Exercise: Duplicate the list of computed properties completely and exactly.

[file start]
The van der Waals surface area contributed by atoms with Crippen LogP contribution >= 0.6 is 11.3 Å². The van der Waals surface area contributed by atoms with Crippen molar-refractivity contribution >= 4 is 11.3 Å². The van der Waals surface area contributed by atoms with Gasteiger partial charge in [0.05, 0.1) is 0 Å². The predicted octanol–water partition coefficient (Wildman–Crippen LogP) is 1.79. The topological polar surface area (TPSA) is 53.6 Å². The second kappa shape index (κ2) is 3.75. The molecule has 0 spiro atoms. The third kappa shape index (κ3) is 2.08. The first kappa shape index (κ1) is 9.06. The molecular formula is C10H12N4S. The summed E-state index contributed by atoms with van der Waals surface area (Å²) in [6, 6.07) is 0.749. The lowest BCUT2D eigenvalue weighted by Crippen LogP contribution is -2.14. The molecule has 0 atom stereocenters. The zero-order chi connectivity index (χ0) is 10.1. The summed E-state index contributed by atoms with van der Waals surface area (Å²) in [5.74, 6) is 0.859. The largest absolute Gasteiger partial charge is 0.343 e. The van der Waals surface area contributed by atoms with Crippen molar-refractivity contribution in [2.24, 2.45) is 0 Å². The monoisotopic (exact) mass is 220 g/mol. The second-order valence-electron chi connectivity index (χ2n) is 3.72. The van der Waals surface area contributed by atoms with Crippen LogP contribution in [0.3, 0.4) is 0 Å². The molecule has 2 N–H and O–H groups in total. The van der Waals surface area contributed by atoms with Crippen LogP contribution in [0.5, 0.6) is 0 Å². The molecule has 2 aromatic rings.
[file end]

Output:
The van der Waals surface area contributed by atoms with Crippen LogP contribution >= 0.6 is 11.3 Å². The van der Waals surface area contributed by atoms with Crippen molar-refractivity contribution >= 4 is 11.3 Å². The van der Waals surface area contributed by atoms with Gasteiger partial charge in [0.05, 0.1) is 0 Å². The predicted octanol–water partition coefficient (Wildman–Crippen LogP) is 1.79. The topological polar surface area (TPSA) is 53.6 Å². The second kappa shape index (κ2) is 3.75. The molecule has 0 spiro atoms. The third kappa shape index (κ3) is 2.08. The first kappa shape index (κ1) is 9.06. The molecular formula is C10H12N4S. The summed E-state index contributed by atoms with van der Waals surface area (Å²) in [6, 6.07) is 0.749. The lowest BCUT2D eigenvalue weighted by Crippen LogP contribution is -2.14. The molecule has 0 atom stereocenters. The zero-order chi connectivity index (χ0) is 10.1. The summed E-state index contributed by atoms with van der Waals surface area (Å²) in [5.74, 6) is 0.859. The largest absolute Gasteiger partial charge is 0.343 e. The van der Waals surface area contributed by atoms with Crippen molar-refractivity contribution in [2.24, 2.45) is 0 Å². The monoisotopic (exact) mass is 220 g/mol. The second-order valence-electron chi connectivity index (χ2n) is 3.72. The van der Waals surface area contributed by atoms with Crippen LogP contribution in [0.3, 0.4) is 0 Å². The molecule has 2 N–H and O–H groups in total. The van der Waals surface area contributed by atoms with Crippen LogP contribution in [0.5, 0.6) is 0 Å². The molecule has 2 aromatic rings.